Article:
Figure 4

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Generation and characterization of flexible film integrated with microspring. (a) Schematic illustration of embedding microspring into a flexible polymer film. (b-d) Digital images of the embedding process and the fabricated flexible film. (e) Relative resistance change when stretching the films integrated with microsprings with different helical pitches. (f) Cycled stress-strain test of the composite. (g) Cycled tests of the relative resistance change of the films with microsprings with different helical pitches. The films were all stretched at double length.

Currently, smart flexible devices can display regular motions in real time. An increase in the signal-to-noise ratio is always an object of optimization because of the nonnegligible background noise, which may come from the resistance change of the interconnectors. Thus, the generated ionic liquid encapsulated microsprings showing stable conductivities would be promising candidates in these flexible electronics. To investigate this, the integrated flexible film of the microsprings was employed to detect finger, wrist, and elbow motions, which are common human motions (Figure 5). The film was first stuck on a finger of a glove and worn by a volunteer, and the two terminals containing the integrated microsprings were connected to a digital multimeter, which can record the resistance in real time (Figure 5(a)). When the volunteer bent and straightened his or her finger, the resistances showed corresponding increases and decreases in a very small range and there appeared no changes in a general view (Figure 5(d) and Figure S10(d)). It should also be noted that the resistance changes could manifest the different degree of the finger bending (Figures S10(a)-S10(b)), but there still appeared no changes in the general view. In addition to the fingers, the wrist and elbow are two of the most widely detected motion parts in flexible electronic studies (Figures 5(b), 5(c) and Figure S10(c)). By sticking the integrated film on a wrist or elbow support, the motions can be studied by the corresponding resistance changes (Figures 5(e), 5(f) and Figure S10(e), S10(f)). When showing real-time increases and decreases in a small range, it can still be found that the resistance almost stayed the same in the general view, which indicated that the microsprings can offer relatively reliable conductions in active situations. This was because although bending the finger, wrist, and elbow would strain the film together with the inside integrated microsprings, the deformation at this stage was minimal and would not cause obvious change in resistance of the helical conductors benefiting from their excellent three-dimensional structures. As a result, these microsprings with stable conductivities could then be applied in strain sensors, wearable devices, and flexible electronic fields to decrease the background noise and thus increase the signal-to-noise ratio.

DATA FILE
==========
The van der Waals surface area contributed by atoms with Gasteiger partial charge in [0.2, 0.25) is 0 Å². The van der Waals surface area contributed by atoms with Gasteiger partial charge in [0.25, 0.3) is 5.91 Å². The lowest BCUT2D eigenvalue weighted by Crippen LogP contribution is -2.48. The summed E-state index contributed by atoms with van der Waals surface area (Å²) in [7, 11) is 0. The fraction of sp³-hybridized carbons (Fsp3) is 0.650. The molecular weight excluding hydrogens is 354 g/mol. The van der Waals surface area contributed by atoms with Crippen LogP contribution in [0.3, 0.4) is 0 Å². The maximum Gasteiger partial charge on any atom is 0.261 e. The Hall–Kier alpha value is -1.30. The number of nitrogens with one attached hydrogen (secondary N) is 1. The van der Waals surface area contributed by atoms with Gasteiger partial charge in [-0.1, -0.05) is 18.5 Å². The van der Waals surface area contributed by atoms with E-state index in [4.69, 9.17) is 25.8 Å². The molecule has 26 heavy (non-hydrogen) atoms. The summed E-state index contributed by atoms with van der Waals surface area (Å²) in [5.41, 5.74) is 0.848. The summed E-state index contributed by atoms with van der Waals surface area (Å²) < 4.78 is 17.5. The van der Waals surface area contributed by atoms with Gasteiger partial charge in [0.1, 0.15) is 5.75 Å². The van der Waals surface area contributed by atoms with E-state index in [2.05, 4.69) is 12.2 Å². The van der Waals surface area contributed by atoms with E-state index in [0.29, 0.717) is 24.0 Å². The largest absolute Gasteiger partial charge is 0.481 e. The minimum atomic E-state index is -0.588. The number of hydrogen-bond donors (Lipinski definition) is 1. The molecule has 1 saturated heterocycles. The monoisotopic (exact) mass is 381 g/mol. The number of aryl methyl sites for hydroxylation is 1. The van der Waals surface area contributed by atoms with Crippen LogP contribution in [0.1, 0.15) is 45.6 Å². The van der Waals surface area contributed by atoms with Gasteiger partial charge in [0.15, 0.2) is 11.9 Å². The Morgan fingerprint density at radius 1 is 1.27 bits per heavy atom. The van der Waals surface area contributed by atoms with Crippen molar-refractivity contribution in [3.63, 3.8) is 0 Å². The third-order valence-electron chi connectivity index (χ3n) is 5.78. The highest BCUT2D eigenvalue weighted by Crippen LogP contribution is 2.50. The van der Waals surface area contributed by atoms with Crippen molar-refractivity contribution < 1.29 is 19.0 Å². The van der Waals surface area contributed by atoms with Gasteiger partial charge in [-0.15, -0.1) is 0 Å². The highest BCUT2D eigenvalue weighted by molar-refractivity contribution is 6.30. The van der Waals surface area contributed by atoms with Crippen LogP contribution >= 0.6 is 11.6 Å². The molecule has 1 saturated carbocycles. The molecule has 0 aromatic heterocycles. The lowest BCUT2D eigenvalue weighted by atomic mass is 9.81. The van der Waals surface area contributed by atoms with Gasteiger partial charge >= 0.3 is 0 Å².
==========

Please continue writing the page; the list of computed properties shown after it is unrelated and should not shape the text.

Figure 5

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Conductivity response to various human motions in real time. (a-c) Digital images of the flexible film responding to bending motions of the (a) finger, (b) wrist, and (c) elbow, respectively. (d-f) Relative resistance change of the flexible film responding to bending motions of the (d) finger, (e) wrist, and (f) elbow at different bending angles, respectively.

3. Discussion

In summary, we have generated conductive microsprings by using a facile microfluidic spinning approach. The coaxial aligning of the injection capillaries allowed for the formation of the helical microfibers with core-shell structures, which could encapsulate the ionic liquid as conductive agents. Benefiting from the easy manipulation of the phases in microfluidic channels, the shell thickness, helical pitches, and thus the electromechanical properties of the microfibers could be easily adjusted. The microfluidic generation process introduces conductive liquids in microfluidic channels which is seldom involved in previous researches. Also, it is believed that the microfibers with much smaller resistance values could be fabricated after optimization in the near future. The conductive feature of the helical microfibers was then investigated by combining them with stretchable films, and the simple paradigm of stretchable electronics could show great conductive stability and reusability during cycled tensile tests. The accommodation in different motion tests also showed that the conductive helical microfibers are promising candidates in stretchable sensors and flexible electronics. In addition, benefiting from the selectable material compositions, the conductive helical microfibers with ionic liquid encapsulation would be highly usable in different application fields. By constructing them to more complicated structures and shapes, the small diameter microfibers will meet strict requirements for sizes, shape changings, integrating levels, etc., in the future.